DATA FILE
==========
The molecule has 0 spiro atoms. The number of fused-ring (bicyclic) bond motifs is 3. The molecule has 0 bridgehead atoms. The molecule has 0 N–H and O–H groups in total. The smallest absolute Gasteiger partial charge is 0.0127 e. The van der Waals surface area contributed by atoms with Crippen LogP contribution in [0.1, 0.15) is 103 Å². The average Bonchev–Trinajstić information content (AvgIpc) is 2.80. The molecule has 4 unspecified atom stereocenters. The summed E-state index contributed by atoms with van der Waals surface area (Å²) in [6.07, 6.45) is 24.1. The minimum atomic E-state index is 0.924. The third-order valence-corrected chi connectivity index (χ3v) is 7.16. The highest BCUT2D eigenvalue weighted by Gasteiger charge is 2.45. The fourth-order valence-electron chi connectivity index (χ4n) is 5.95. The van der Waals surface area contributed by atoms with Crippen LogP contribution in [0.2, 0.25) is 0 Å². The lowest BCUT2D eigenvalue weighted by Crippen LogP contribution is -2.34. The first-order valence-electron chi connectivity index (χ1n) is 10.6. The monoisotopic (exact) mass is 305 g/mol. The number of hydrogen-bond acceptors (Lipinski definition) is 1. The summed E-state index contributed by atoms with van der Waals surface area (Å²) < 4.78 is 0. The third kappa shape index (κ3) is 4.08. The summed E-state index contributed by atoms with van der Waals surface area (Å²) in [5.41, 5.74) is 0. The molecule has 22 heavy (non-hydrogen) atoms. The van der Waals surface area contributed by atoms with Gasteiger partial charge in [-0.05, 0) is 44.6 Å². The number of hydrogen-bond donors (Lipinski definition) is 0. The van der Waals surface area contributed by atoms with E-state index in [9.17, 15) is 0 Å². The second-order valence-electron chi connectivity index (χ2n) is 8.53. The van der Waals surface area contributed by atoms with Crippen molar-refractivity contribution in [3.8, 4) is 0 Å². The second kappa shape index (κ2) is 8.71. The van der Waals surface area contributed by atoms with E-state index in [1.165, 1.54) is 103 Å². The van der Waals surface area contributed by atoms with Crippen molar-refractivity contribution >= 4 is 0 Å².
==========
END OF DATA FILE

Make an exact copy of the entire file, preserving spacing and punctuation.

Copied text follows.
The molecule has 0 spiro atoms. The number of fused-ring (bicyclic) bond motifs is 3. The molecule has 0 bridgehead atoms. The molecule has 0 N–H and O–H groups in total. The smallest absolute Gasteiger partial charge is 0.0127 e. The van der Waals surface area contributed by atoms with Crippen LogP contribution in [0.1, 0.15) is 103 Å². The average Bonchev–Trinajstić information content (AvgIpc) is 2.80. The molecule has 4 unspecified atom stereocenters. The summed E-state index contributed by atoms with van der Waals surface area (Å²) in [6.07, 6.45) is 24.1. The minimum atomic E-state index is 0.924. The third-order valence-corrected chi connectivity index (χ3v) is 7.16. The highest BCUT2D eigenvalue weighted by Gasteiger charge is 2.45. The fourth-order valence-electron chi connectivity index (χ4n) is 5.95. The van der Waals surface area contributed by atoms with Crippen LogP contribution in [0.2, 0.25) is 0 Å². The lowest BCUT2D eigenvalue weighted by Crippen LogP contribution is -2.34. The first-order valence-electron chi connectivity index (χ1n) is 10.6. The monoisotopic (exact) mass is 305 g/mol. The number of hydrogen-bond acceptors (Lipinski definition) is 1. The summed E-state index contributed by atoms with van der Waals surface area (Å²) < 4.78 is 0. The third kappa shape index (κ3) is 4.08. The summed E-state index contributed by atoms with van der Waals surface area (Å²) in [5.41, 5.74) is 0. The molecule has 22 heavy (non-hydrogen) atoms. The van der Waals surface area contributed by atoms with Gasteiger partial charge in [-0.05, 0) is 44.6 Å². The number of hydrogen-bond donors (Lipinski definition) is 0. The van der Waals surface area contributed by atoms with E-state index in [9.17, 15) is 0 Å². The second-order valence-electron chi connectivity index (χ2n) is 8.53. The van der Waals surface area contributed by atoms with Crippen molar-refractivity contribution in [3.8, 4) is 0 Å². The second kappa shape index (κ2) is 8.71. The van der Waals surface area contributed by atoms with E-state index in [1.165, 1.54) is 103 Å². The van der Waals surface area contributed by atoms with Crippen molar-refractivity contribution >= 4 is 0 Å².